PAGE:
Half of People with Any Mental Illness (AMI) Did Not Get Treatment and Did Not Report an Unmet Need Source: SAMHSA, Center for Behavioral Health Statistics and Quality, National Survey on Drug Use and Health, 2011 and 2012 http://www.samhsa.gov/data/NSDUH/2k12MH_FindingsandDetTables/MHDT/NSDUH-MHDetTabsSect1peTabs2012.htm - Tables 1.1A, 1.24A, 1.39A http://www.samhsa.gov/data/NSDUH/2k12MH_FindingsandDetTables/MHDT/NSDUH-MHDetTabsSect1peTabs2012.htm Source on Massachusetts: Substance Abuse and Mental Health Services Administration. Behavioral Health Barometer: Massachusetts, 2013. HHS Publication No. SMA-13- 4796MA. Rockville, MD: Substance Abuse and Mental Health Services Administration, 1 Choke Cherry Road, Rockville, MD 20857, p.9 Respondents who were identified as having AMI were asked “was there any time when you needed mental health treatment or counseling for yourself but didn’t get it?” 9% did not get treatment and yet they reported an unmet need Half of people reporting a mental illness did not get treatment, and did not report an unmet need (despite being identified with a mental illness) 12% got treatment, and reported an unmet need 29% who met the criteria for any mental illness were receiving treatment with no unmet need. Slide 10 Unmet Need? Received Treatment?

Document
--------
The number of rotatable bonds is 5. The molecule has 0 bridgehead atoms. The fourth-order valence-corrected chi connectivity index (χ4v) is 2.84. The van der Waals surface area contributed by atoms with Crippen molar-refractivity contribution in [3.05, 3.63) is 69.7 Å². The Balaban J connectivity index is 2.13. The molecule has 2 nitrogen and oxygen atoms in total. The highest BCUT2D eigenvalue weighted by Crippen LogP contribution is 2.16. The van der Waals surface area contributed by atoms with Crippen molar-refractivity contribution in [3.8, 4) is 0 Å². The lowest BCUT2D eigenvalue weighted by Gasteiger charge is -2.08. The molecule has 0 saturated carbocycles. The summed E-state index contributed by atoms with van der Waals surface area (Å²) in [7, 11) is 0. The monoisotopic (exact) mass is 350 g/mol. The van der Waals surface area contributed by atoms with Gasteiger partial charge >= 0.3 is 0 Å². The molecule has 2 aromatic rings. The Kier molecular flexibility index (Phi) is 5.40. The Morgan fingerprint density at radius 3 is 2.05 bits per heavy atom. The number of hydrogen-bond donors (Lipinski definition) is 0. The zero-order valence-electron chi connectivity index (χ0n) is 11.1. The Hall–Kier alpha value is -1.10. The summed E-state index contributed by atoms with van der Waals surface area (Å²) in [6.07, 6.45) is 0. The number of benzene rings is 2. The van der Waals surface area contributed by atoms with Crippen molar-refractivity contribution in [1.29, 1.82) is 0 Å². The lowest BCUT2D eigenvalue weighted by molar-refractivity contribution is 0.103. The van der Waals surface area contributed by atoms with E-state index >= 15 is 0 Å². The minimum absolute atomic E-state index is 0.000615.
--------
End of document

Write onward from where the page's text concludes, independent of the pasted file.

Majority of People with SUD in the US Do Not Feel a Need for Treatment Only 11% of people reporting an SUD received treatment Of the remaining 89%, most of these (95%) did not “feel the need for treatment” (awareness). A very small number (<2%) tried to get treatment and failed (access). Highlights from other data not shown: Top reasons reported by those who felt the need, tried, and failed to get treatment were not having health insurance (38%), not being ready to stop using (26%), and had health coverage that did not cover treatment or did not cover cost (10%). Need to build awareness in addition to capacity, e.g. for binge drinkers. Source on Need for Treatment: SAMHSA, Center for Behavioral Health Statistics and Quality, National Survey on Drug Use and Health, 2011 and 2012 - Table 5.51A, Table 5.53A - http://www.samhsa.gov/data/NSDUH/2012SummNatFindDetTables/DetTabs/NSDUH-DetTabsSect5peTabs1to56-2012.htm http://www.samhsa.gov/data/NSDUH/2012SummNatFindDetTables/DetTabs/NSDUH-DetTabsSect5peTabs1to56-2012.htm Source on Reasons for not receiving treatment (annual averages 2009-12):Table 5.56B - http://www.samhsa.gov/data/NSDUH/2012SummNatFindDetTables/DetTabs/NSDUH- DetTabsSect5peTabs1to56-2012.htm#Tab5.56B. Source on Receipt of Treatment (not shown): Table 5.44A,Table 5.47A,Table 5.48A,Table 5.50Ahttp://www.samhsa.gov/data/NSDUH/2012SummNatFindDetTables/DetTabs/NSDUH- DetTabsSect5peTabs1to56-2012.htm#Tab5.56B Source on Massachusetts: Substance Abuse and Mental Health Services Administration. Behavioral Health Barometer: Massachusetts, 2013. HHS Publication No. SMA-13-4796MA. Rockville, MD: Substance Abuse and Mental Health Services Administration, Rockville, MD 20857, p.15 and 17. Slide 11